Innovation of the year, Asia: Thomson Reuters

Energy Risk Asia Awards, 2017: Data provider brings price transparency to Asian oil markets

Siva Balasupramaniam, Thomson Reuters

Over the past year, data provider Thomson Reuters has engaged with market participants to build a price discovery assessment to support the price of Asian crude and oil product curves. In building the curve, the firm hopes to bring transparency to what has been widely recognised as an opaque market, particularly for end-users who are not trading in the markets on a regular basis, and risk management teams who need a price-referencing tool.

“We don’t want to sell it to the people who know where the market is, we want to sell it to the people who don’t see a clear enough picture and lose money when the prices go up,” says Siva Balasupramaniam, manager, global oil price assessment, Thomson Reuters Oil Research. “There should be a more transparent market, where people know what they are getting into.”

The concept of rolling out proprietary Asian oil and product swap forward curves stemmed from Balasupramaniam’s observation that the competition for pricing was mainly between broking houses. As they were perceived to have the most insight into the market, combining their data with that of data aggregators was the accepted route for anyone producing oil swaps pricing.

“Having been in the market, I know that is not correct,” he says. “I know exactly how firms produce the curves that are sold to Thomson Reuters. It is not based on any calculations, it is based on certain assumptions of market knowledge and what trades. If everything was mathematical, the curve would be mathematical, and we wouldn’t have a problem at all.”

As a result, firms trading oil were keen to get hold of a tool that would provide price transparency. That transparency would also broaden market participation.

Initially, Balasupramaniam said he expected to meet resistance, but he found the firm was able to see the benefits of the proposed model very clearly.

“The team I had to get on my side was research and development, in Paris,” he says. “To change how things were done, I thought this was going to be difficult. However, they were the first people on my side and once they were on, thing were a lot easier.”

As we worked on the project, it was clear to everyone the numbers of users kept getting better and we realised we were working on something very big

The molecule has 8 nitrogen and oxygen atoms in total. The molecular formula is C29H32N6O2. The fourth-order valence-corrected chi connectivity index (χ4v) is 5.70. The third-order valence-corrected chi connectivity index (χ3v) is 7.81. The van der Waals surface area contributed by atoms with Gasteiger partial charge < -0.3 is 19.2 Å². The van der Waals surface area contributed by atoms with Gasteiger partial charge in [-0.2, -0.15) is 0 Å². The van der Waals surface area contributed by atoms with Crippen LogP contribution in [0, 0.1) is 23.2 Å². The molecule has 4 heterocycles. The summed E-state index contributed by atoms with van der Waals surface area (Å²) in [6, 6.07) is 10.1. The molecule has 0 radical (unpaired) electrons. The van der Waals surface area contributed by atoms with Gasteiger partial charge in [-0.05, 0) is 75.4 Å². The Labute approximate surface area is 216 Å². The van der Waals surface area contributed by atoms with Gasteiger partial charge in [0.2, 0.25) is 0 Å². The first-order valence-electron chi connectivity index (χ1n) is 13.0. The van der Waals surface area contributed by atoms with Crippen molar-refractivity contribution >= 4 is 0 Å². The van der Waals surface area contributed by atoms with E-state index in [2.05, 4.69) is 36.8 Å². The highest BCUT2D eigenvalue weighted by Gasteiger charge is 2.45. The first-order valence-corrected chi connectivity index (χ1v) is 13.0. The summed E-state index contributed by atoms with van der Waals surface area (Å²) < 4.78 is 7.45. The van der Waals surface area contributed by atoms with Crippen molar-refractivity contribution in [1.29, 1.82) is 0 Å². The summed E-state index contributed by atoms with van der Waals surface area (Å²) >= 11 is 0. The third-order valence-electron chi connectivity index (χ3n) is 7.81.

Siva Balasupramaniam, Thomson Reuters

So the firm built the Asia Oil Swaps Forward Curve. It assesses observable bids, offers and trades in the market and includes time-stamps for greater transparency. The curve covers fuel oil, middle distillates, naphtha and crude, publishing five times a day, of which three are recorded settlements at 04.30 GMT, 08.30 GMT – benchmarked as Asia closes – and 11.30 GMT.

This was partly driven by Balasupramaniam. “I have project-managed all the development work for five years straight, correcting issues with data on every Reuters Instrument Code (RIC) format [a proprietary ticker-like code the firm uses to identify financial instruments and indexes]. All of our curves reach to 36 months and we are looking to extend to 48 months, at which point I will be looking after 120,000 RICS.”

To keep the benchmark in line, Thomson Reuters has also built a team of experienced assessors with market experience that ‘follow the sun’. They are located in Houston, London and Singapore, to ensure local market overlay and an assessment adjusting for 24 hours a day, five days a week if required. To add even more value, there are daily reports for each trading region.

The curves publish fixed-price values and related spreads for inter-month, inter-grade and inter-region contracts as well as crude to product spreads. The data is provided via Elektron, Thomson Reuters’ platform for data distribution across asset classes. By integrating that data with the research and content used in capital markets, the firm can provide investment and trading businesses with a platform that supports risk managers, traders and marketers to help them better manage trading operations and portfolio risk across the industry. Analytics on Elektron, fuelled by these forward curves, provides participants with insights into structural market changes.

“As we worked on the project, it was clear to everyone the numbers of users kept getting better and we realised we were working on something very big,” says Balasupramaniam. “From the point of view that the business had been shrinking, it has grown so big now that I think we are the largest market data provider for energy and commodities.”

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